Hepatomegaly is an enlargement of liver, which means it’s swollen beyond its usual size. It is a symptom of disease rather than a disease in itself. Sometimes, hepatomegaly may be accompanied by other symptoms of disease.
The liver is one of the most important organs in the body. Your liver has a lot of important jobs. It helps clean your blood by getting rid of harmful chemicals that your body makes. It makes a liquid called bile, which helps you break down fat from food. And it stores sugar, called glucose, which gives you a quick energy boost when you need it. All in all, the liver performs more than 500 vital functions.
An enlarged liver on its own may not have any symptoms. But if a medical condition is causing your enlarged liver, you may experience serious symptoms such as:
• jaundice, or yellowing of the skin and eyes
• muscle aches
• abdominal pain or mass
• poor appetite
• swelling of the feet and legs
• easy bruising
• weight loss
• increasing abdominal size
Any of these symptoms require evaluation by your doctor.
There are many potential causes of hepatomegaly. Some of the most common include:
Hepatitis is the medical term for inflammation of the liver. It typically occurs as a result of a viral infection or alcohol-induced liver damage. The condition can be short-term (acute) or long-term (chronic).
• Alcoholic liver disease (ALD):
Excessive alcohol consumption can lead to a buildup of fat cells in the liver. Doctors refer to this as steatosis. Steatosis can interfere with the liver’s ability to carry out its vital functions. In severe cases, ALD may lead to severe liver scarring, or cirrhosis.
• Nonalcoholic fatty liver disease (NAFLD):
This condition is also characterized by steatosis and associated liver dysfunction. Unlike ALD, it is not the result of excessive alcohol consumption. It is typically due to conditions such as diabetes or diets that are high in fats and cholesterol.
• Liver cancer:
Cancers that originate in the liver are known as primary liver cancers, while those that spread to the liver from other parts of the body are called secondary liver cancers.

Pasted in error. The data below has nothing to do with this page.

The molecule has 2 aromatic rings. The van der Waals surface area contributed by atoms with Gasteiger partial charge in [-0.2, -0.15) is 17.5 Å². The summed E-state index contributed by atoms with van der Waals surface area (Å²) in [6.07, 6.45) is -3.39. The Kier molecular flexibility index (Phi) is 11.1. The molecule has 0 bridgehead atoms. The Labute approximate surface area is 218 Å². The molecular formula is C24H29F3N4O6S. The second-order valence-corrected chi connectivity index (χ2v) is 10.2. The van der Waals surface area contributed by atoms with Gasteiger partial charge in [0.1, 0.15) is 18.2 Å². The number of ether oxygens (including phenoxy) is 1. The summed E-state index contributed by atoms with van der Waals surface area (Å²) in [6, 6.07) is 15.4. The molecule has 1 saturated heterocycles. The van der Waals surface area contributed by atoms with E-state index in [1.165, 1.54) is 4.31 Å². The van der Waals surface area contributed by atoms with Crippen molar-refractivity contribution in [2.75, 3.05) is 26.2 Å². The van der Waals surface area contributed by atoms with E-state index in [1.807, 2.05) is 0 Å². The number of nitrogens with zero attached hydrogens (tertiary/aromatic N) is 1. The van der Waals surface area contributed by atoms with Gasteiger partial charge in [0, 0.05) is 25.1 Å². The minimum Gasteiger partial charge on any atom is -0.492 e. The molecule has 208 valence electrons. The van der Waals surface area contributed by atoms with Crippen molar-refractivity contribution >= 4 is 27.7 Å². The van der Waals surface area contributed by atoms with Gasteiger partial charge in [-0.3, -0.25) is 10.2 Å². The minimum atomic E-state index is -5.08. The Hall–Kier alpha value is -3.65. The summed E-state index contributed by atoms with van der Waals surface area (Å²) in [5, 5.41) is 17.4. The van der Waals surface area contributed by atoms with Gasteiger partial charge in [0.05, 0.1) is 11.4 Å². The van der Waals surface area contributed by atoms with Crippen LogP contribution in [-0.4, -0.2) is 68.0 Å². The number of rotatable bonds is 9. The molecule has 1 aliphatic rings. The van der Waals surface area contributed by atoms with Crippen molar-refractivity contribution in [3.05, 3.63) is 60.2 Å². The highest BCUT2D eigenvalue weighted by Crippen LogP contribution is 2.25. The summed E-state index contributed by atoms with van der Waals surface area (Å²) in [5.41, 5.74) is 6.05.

• Heart failure:
The portal vein is the vein that provides blood to the liver. Heart failure can cause circulatory problems that increase pressure on the portal vein. Over time, this can lead to liver enlargement. Some doctors refer to heart-related liver problems as cardiac liver.
Risk Factors –
You’re more likely to develop an enlarged liver if you have a liver disease. Factors that can increase your risk of liver problems include:
• Excessive alcohol use.
Drinking large amounts of alcohol can be damaging to your liver.
• Large doses of medicines, vitamins or supplements.
Taking larger than recommended doses of vitamins, supplements, or over-the-counter (OTC) or prescription medicines can increase your risk of liver damage.
Acetaminophen overdose is the most common cause of acute liver failure in the United States. Besides being the ingredient in OTC pain relievers such as Tylenol, it’s in more than 600 medications, both OTC and prescription.
• Herbal supplements.
Certain supplements, including black cohosh, ma huang and valerian, can increase your risk of liver damage.
Infectious diseases, viral, bacterial or parasitic, can increase your risk of liver damage.
• Hepatitis viruses.
Hepatitis A, B and C can cause liver damage.
• Poor eating habits.
Being overweight increases your risk of liver disease, as does eating unhealthy foods, such as those with excess fat or sugar.
To diagnose hepatomegaly, a doctor may:
• take a thorough medical history
• touch or lightly tap the abdomen to sense the size and consistency of the liver and to see if it is sensitive to touch
• order blood tests to look for infections and check the levels of different liver enzymes
• order imaging tests, such as a CT scan, ultrasound, or MRI
• take a sample, or biopsy, of the liver tissue for further analysis
Treatment for hepatomegaly involves treating the underlying cause.
The treatment for hepatitis depends on the type of hepatitis a person has. The different types and their associated treatments include:
• Hepatitis A:
There is no specific treatment for hepatitis A. Most people will recover fully within several weeks or monthsTrusted Source.
• Hepatitis B:
There is no specific treatment for acute hepatitis B. Treatment for chronic hepatitis B involves antiviral medications to reduce liver damage and increase long-term survival.
• Hepatitis C:
Chronic hepatitis C infections require treatment with drugs called direct-acting antivirals. Treatment typically takes 12–24 weeks, depending on the extent of the liver damage.
• Hepatitis D:
People with hepatitis D require treatment with pegylated interferon-alpha. This drug helps slow the progression of the condition. Those with end stage liver disease may require a liver transplant.
The treatment for ALD will involve treating the alcohol use disorder itself. This may include one or more of the following: